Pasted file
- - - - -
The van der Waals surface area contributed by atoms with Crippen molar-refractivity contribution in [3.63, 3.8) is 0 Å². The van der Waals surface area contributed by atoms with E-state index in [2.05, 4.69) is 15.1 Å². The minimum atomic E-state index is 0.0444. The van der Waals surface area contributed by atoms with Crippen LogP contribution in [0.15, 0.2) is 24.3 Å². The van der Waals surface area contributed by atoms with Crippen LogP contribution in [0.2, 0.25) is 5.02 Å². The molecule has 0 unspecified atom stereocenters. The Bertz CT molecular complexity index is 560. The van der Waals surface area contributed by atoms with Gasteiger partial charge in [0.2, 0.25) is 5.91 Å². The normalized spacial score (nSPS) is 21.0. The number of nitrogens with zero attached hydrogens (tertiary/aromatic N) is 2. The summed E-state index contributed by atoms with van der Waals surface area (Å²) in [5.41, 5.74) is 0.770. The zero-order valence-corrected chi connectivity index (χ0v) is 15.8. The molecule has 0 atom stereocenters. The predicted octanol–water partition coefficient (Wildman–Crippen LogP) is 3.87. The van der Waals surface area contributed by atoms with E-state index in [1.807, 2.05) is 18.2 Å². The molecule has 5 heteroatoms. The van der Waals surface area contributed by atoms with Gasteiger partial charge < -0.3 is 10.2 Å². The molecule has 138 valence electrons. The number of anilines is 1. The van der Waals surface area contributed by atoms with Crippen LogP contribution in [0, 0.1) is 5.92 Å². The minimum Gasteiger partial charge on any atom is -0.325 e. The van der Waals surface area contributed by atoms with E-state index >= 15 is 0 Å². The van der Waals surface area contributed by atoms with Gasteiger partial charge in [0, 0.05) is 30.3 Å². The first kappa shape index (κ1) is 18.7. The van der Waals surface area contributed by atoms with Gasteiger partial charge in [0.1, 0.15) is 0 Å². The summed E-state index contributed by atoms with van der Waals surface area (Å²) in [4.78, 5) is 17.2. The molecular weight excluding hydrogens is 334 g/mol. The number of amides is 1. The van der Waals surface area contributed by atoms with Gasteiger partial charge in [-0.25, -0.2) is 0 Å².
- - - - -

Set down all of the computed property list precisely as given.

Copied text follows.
The van der Waals surface area contributed by atoms with Crippen molar-refractivity contribution in [3.63, 3.8) is 0 Å². The van der Waals surface area contributed by atoms with E-state index in [2.05, 4.69) is 15.1 Å². The minimum atomic E-state index is 0.0444. The van der Waals surface area contributed by atoms with Crippen LogP contribution in [0.15, 0.2) is 24.3 Å². The van der Waals surface area contributed by atoms with Crippen LogP contribution in [0.2, 0.25) is 5.02 Å². The molecule has 0 unspecified atom stereocenters. The Bertz CT molecular complexity index is 560. The van der Waals surface area contributed by atoms with Gasteiger partial charge in [0.2, 0.25) is 5.91 Å². The normalized spacial score (nSPS) is 21.0. The number of nitrogens with zero attached hydrogens (tertiary/aromatic N) is 2. The summed E-state index contributed by atoms with van der Waals surface area (Å²) in [5.41, 5.74) is 0.770. The zero-order valence-corrected chi connectivity index (χ0v) is 15.8. The molecule has 0 atom stereocenters. The predicted octanol–water partition coefficient (Wildman–Crippen LogP) is 3.87. The van der Waals surface area contributed by atoms with E-state index in [1.807, 2.05) is 18.2 Å². The molecule has 5 heteroatoms. The van der Waals surface area contributed by atoms with Gasteiger partial charge < -0.3 is 10.2 Å². The molecule has 138 valence electrons. The number of anilines is 1. The van der Waals surface area contributed by atoms with Crippen LogP contribution in [0, 0.1) is 5.92 Å². The minimum Gasteiger partial charge on any atom is -0.325 e. The van der Waals surface area contributed by atoms with E-state index >= 15 is 0 Å². The van der Waals surface area contributed by atoms with Gasteiger partial charge in [0, 0.05) is 30.3 Å². The first kappa shape index (κ1) is 18.7. The van der Waals surface area contributed by atoms with Gasteiger partial charge in [0.1, 0.15) is 0 Å². The summed E-state index contributed by atoms with van der Waals surface area (Å²) in [4.78, 5) is 17.2. The molecular weight excluding hydrogens is 334 g/mol. The number of amides is 1. The van der Waals surface area contributed by atoms with Gasteiger partial charge in [-0.25, -0.2) is 0 Å².